After waking up in the Picasso room, I headed for Papeterie St. Gilles, the first ECONOMUSEUM.
Papeterie St Gilles is in nearby St Joseph de la Rive, in a school that was converted to a papermaking workshop in the 60s.
The first step is repulping the cotton paper by soaking it.
You can see the logo here, for embossing and adding texture.
Once pressed, the paper is ready for writing or painting. It's beautiful stuff. The workshop is filled with art.
The last step is to measure its thickness You didn't realize that 20-pound paper was actually weighed, did you?
Afterward, I walked across the road to the Maritime Museum. St Joseph was not a major shipbuilding center, but because the St. Lawrence is fierce in the winter, ships are stored in dry dock.
You can walk aboard a number of the ships and see how they were built.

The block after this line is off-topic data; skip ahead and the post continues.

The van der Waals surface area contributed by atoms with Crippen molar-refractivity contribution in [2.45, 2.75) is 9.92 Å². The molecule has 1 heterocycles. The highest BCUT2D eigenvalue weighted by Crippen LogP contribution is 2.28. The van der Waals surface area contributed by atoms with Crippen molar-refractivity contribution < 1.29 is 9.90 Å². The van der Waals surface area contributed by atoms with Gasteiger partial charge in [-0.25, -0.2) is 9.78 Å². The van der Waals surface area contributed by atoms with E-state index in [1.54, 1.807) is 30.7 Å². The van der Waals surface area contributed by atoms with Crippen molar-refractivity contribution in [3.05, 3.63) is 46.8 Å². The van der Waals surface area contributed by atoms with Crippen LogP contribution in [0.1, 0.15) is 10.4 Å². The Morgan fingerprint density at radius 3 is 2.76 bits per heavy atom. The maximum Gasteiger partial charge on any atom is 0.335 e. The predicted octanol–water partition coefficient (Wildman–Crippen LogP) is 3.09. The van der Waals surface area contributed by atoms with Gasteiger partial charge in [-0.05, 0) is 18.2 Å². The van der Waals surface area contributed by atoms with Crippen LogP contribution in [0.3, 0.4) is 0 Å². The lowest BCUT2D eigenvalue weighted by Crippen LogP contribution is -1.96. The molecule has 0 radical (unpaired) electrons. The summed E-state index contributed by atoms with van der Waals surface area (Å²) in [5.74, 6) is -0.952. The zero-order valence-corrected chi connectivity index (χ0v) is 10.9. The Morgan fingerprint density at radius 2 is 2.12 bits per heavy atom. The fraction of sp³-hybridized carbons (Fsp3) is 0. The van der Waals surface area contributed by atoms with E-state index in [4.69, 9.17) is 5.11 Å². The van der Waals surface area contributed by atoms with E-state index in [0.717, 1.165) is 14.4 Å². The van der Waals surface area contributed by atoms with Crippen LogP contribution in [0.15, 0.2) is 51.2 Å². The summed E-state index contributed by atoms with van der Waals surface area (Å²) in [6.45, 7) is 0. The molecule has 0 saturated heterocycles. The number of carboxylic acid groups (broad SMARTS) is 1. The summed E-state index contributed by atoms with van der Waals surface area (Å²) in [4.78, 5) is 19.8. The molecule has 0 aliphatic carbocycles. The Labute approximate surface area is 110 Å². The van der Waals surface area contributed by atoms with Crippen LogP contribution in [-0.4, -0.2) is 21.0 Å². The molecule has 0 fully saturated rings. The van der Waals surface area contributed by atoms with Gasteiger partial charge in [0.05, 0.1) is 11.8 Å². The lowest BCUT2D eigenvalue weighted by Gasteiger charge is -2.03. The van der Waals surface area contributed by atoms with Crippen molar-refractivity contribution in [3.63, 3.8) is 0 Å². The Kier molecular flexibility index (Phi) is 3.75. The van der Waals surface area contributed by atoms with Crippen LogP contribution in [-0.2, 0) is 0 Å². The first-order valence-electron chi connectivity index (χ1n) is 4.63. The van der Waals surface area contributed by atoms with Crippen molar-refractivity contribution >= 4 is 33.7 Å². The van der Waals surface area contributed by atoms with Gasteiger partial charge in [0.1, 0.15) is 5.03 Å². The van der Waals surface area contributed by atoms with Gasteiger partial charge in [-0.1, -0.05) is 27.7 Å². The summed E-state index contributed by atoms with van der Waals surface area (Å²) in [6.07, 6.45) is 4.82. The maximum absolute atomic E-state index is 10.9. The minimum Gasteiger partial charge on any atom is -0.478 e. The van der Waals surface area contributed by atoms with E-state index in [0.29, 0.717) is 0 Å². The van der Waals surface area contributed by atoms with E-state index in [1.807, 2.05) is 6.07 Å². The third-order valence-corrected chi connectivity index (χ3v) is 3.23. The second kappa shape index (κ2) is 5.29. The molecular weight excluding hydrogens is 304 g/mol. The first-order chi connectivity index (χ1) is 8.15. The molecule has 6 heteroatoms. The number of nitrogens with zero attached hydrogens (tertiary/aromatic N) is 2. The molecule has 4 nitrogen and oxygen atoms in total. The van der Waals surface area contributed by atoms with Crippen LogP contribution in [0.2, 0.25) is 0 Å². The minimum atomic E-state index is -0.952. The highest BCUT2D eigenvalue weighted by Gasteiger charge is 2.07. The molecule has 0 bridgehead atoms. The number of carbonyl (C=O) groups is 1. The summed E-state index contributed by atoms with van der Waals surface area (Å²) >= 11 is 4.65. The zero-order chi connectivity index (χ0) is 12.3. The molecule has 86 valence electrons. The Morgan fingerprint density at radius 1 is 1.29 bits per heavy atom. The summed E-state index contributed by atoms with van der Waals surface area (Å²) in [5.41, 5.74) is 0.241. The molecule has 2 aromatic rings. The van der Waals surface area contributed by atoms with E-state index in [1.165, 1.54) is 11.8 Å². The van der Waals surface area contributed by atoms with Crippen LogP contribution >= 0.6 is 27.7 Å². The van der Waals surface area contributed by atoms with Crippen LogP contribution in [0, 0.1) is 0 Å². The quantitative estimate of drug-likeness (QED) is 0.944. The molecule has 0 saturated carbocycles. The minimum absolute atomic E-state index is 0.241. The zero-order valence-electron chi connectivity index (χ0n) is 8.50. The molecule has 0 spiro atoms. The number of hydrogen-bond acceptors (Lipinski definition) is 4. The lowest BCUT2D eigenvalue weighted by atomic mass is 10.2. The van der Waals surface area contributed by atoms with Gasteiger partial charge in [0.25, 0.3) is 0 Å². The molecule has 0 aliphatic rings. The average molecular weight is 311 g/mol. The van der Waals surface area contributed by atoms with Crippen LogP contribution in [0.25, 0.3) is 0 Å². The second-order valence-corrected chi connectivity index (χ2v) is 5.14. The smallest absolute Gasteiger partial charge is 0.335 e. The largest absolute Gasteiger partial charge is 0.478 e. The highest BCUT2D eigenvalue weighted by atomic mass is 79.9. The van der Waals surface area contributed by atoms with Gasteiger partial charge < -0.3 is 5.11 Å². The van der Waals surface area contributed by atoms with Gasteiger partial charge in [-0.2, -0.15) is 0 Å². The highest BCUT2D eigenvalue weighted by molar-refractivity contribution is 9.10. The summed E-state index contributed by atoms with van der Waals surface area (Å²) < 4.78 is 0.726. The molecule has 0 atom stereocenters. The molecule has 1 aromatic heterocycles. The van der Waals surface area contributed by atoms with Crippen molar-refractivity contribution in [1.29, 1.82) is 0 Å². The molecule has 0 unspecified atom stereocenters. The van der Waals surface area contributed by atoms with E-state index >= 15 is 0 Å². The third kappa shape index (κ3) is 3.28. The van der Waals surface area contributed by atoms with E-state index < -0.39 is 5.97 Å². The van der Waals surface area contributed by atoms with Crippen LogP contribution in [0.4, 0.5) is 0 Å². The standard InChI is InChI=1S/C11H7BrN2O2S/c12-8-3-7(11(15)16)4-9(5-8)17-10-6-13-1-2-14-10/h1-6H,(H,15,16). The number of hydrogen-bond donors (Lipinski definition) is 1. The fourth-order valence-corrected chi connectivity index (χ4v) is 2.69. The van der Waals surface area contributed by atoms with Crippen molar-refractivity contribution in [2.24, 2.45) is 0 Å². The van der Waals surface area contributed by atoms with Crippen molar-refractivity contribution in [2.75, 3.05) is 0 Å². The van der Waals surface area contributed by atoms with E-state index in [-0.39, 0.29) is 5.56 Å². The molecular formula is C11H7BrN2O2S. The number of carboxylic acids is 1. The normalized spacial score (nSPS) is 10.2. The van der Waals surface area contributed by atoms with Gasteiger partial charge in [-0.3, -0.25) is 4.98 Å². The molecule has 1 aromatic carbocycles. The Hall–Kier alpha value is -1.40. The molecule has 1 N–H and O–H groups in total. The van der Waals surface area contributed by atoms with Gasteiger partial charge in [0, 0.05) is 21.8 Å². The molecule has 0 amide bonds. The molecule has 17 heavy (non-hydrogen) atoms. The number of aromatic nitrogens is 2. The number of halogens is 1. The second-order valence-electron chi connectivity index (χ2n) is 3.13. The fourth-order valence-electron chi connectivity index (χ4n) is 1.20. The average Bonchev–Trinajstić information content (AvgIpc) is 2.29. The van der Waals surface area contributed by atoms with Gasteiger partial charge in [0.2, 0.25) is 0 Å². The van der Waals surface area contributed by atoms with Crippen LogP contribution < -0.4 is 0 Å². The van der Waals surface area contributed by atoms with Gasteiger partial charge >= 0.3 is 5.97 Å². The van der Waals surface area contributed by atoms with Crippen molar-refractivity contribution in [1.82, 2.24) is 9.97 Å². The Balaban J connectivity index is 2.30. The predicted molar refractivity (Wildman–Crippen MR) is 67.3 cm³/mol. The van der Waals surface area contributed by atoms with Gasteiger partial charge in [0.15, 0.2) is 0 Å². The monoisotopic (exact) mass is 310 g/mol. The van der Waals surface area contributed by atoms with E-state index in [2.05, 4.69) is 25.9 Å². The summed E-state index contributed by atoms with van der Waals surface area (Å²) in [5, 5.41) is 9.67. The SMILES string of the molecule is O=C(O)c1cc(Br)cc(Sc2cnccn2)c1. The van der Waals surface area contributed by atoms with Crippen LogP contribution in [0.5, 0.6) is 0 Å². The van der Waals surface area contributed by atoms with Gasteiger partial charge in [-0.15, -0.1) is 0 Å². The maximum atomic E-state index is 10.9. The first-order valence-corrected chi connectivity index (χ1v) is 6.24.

Timber is one of Canada's biggest exports.
It's a balancing act.
I headed back to town for a late lunch. This heritage building is for sale.
This is a superb food region. I tasted 12 local ciders and sampled rhubarb-apple butter. Hard to resist the pates.
My suitcase will be full of cheese by the time I go home.
Walking on the quai, I met Jeanette and Marcel. She asked about the red alpaca poncho I was wearing, which I got in Chile. She told me (in French, which I do not really speak) that she and her sister once had matching ponchos, and she'd donated hers years ago. She also suggested perhaps I'd come to Quebec to learn French.
At times, the sky was foreboding.